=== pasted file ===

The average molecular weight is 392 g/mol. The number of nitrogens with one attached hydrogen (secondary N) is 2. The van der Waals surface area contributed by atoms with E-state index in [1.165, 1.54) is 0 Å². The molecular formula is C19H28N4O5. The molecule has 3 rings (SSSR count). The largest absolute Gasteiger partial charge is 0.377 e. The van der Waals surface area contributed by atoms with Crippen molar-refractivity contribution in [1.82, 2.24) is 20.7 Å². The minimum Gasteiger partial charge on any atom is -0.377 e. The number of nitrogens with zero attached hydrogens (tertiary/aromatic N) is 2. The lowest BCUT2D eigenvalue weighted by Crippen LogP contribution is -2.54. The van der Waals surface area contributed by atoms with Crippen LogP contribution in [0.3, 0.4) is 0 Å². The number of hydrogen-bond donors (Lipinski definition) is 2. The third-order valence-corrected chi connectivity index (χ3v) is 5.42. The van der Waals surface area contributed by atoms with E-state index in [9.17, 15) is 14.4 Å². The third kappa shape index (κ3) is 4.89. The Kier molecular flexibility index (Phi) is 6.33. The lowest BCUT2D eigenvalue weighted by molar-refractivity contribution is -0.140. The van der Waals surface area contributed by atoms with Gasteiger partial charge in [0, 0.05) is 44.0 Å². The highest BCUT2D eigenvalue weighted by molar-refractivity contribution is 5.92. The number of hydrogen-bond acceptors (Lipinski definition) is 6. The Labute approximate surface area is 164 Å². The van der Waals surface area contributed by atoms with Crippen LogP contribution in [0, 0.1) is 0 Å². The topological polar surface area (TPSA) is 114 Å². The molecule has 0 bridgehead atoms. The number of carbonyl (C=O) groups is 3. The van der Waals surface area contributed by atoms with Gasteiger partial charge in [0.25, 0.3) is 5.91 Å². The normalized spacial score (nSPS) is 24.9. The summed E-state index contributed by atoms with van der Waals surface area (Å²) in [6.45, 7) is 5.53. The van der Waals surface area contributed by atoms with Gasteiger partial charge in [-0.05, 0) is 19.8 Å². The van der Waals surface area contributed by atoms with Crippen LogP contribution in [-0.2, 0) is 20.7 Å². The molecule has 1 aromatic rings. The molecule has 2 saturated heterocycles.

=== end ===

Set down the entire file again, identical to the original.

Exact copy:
The average molecular weight is 392 g/mol. The number of nitrogens with one attached hydrogen (secondary N) is 2. The van der Waals surface area contributed by atoms with E-state index in [1.165, 1.54) is 0 Å². The molecular formula is C19H28N4O5. The molecule has 3 rings (SSSR count). The largest absolute Gasteiger partial charge is 0.377 e. The van der Waals surface area contributed by atoms with Crippen molar-refractivity contribution in [1.82, 2.24) is 20.7 Å². The minimum Gasteiger partial charge on any atom is -0.377 e. The number of nitrogens with zero attached hydrogens (tertiary/aromatic N) is 2. The lowest BCUT2D eigenvalue weighted by Crippen LogP contribution is -2.54. The van der Waals surface area contributed by atoms with Crippen LogP contribution in [0.3, 0.4) is 0 Å². The number of hydrogen-bond donors (Lipinski definition) is 2. The third-order valence-corrected chi connectivity index (χ3v) is 5.42. The van der Waals surface area contributed by atoms with E-state index in [9.17, 15) is 14.4 Å². The third kappa shape index (κ3) is 4.89. The Kier molecular flexibility index (Phi) is 6.33. The lowest BCUT2D eigenvalue weighted by molar-refractivity contribution is -0.140. The van der Waals surface area contributed by atoms with Gasteiger partial charge in [0, 0.05) is 44.0 Å². The highest BCUT2D eigenvalue weighted by molar-refractivity contribution is 5.92. The number of hydrogen-bond acceptors (Lipinski definition) is 6. The Labute approximate surface area is 164 Å². The van der Waals surface area contributed by atoms with Crippen LogP contribution in [0, 0.1) is 0 Å². The topological polar surface area (TPSA) is 114 Å². The molecule has 0 bridgehead atoms. The number of carbonyl (C=O) groups is 3. The van der Waals surface area contributed by atoms with Gasteiger partial charge in [0.25, 0.3) is 5.91 Å². The normalized spacial score (nSPS) is 24.9. The summed E-state index contributed by atoms with van der Waals surface area (Å²) in [6.45, 7) is 5.53. The van der Waals surface area contributed by atoms with Gasteiger partial charge in [-0.05, 0) is 19.8 Å². The van der Waals surface area contributed by atoms with Crippen LogP contribution in [-0.2, 0) is 20.7 Å². The molecule has 1 aromatic rings. The molecule has 2 saturated heterocycles.